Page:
The Singapore Slingers' stirring run to the ASEAN Basketball League (ABL) final captured the imagination of fans here and also made foreign teams take notice of their players.
Thailand Basketball League's (TBL) Dunkin Raptors have made an approach to sign 2.02m centre Delvin Goh for the upcoming season from June to August.
It is believed that he is the first local cager to be invited to sign for a foreign professional team, at least in recent years.
All six teams in the TBL are allowed to sign one world import, while the bottom three clubs can register an extra ASEAN import.
The Raptors finished bottom of the standings last season.
Goh, who turns 21 next Thursday, confirmed the news with The New Paper yesterday, but said he could well turn the offer down.
"I have yet to receive my enlistment notice and, if it clashes with the TBL season, then I will most likely go for National Service because it is compulsory and I don't like to trouble anyone for a deferment," he explained.
Goh signed for the Slingers as a 16-year-old when he already was nearly two metres tall and has improved by leaps and bounds.
As a starter this season, he averaged 3.3 points and 3.9 rebounds per game across 28 matches, as the Slingers made the ABL Finals for the first time.
And the Raptors took notice.
"Their general manager Pete Aphaisuwan contacted me on Facebook last week and my initial reaction was a mix of shock and excitement," Goh recounted.
"I had to make sure that everything was real and I had a discussion with (Slingers general manager) Michael Johnson, and he knows of Pete, so I felt more assured.
"If it happens, this would be good exposure for Singapore basketball, and it would open doors for the next generation.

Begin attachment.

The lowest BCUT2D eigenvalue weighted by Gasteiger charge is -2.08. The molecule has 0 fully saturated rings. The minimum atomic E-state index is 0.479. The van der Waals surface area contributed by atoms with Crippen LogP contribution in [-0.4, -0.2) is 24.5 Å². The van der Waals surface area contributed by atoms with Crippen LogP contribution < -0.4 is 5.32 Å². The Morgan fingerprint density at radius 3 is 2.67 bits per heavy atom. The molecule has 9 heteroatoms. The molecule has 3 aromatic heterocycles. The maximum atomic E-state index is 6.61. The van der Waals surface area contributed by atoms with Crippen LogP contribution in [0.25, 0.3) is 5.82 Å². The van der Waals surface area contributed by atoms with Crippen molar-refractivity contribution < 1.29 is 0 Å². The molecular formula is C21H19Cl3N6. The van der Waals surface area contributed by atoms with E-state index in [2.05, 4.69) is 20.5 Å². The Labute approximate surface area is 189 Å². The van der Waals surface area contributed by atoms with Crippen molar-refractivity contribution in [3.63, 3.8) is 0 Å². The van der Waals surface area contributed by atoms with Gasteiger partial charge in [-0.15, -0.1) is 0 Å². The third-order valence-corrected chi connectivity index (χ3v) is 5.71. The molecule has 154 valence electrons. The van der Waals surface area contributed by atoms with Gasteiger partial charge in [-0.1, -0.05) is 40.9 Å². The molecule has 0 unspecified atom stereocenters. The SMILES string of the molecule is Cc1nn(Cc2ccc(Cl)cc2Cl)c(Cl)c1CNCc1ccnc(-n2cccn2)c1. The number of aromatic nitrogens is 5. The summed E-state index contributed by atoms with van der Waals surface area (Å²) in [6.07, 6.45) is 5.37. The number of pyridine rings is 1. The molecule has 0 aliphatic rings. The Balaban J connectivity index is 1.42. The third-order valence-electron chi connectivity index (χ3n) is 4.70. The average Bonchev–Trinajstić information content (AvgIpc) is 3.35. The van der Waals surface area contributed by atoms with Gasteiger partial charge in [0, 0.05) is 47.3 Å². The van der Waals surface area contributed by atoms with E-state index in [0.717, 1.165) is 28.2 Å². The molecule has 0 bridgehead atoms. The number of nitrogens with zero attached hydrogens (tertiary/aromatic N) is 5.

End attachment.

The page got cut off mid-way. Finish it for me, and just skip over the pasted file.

"Currently, most ASEAN imports are Filipinos, so this could let others know that there are good basketballers in Singapore, too.
"Someone has to take the first step and it would be a great honour if that's going to be me. I will continue to work hard and perform to the best of my abilities."
The Slingers' lost the Finals series to the Westports Malaysia Dragons 3-2.
En route, Goh impressed in the semi-final triumph over Hi-Tech Bangkok City.
The final-year Nanyang Polytechnic electrical computer communications engineering student put up a superb performance in Game 2 in Thailand, scoring 12 points and restricting the ABL's top defensive player Christien Charles - he averaged 17.9 points per game in the regular season - to 13 points.
After that 95-66 rout, Goh proved he wasn't a one-off when Charles scored just eight points in a 68-60 home win that sent the Slingers to the Finals.
Johnson believes Goh represents a big breakthrough for Singapore basketball.
"There are many foreign players the Thai teams can go for, but they have set their eyes on a Singaporean," he said.
"Delvin is a good player who has performed well in the ABL this season.
"While we wish him well, let's not get ahead of ourselves because he is still a young player with a long road ahead of him."
This article was first published on April 5, 2016.
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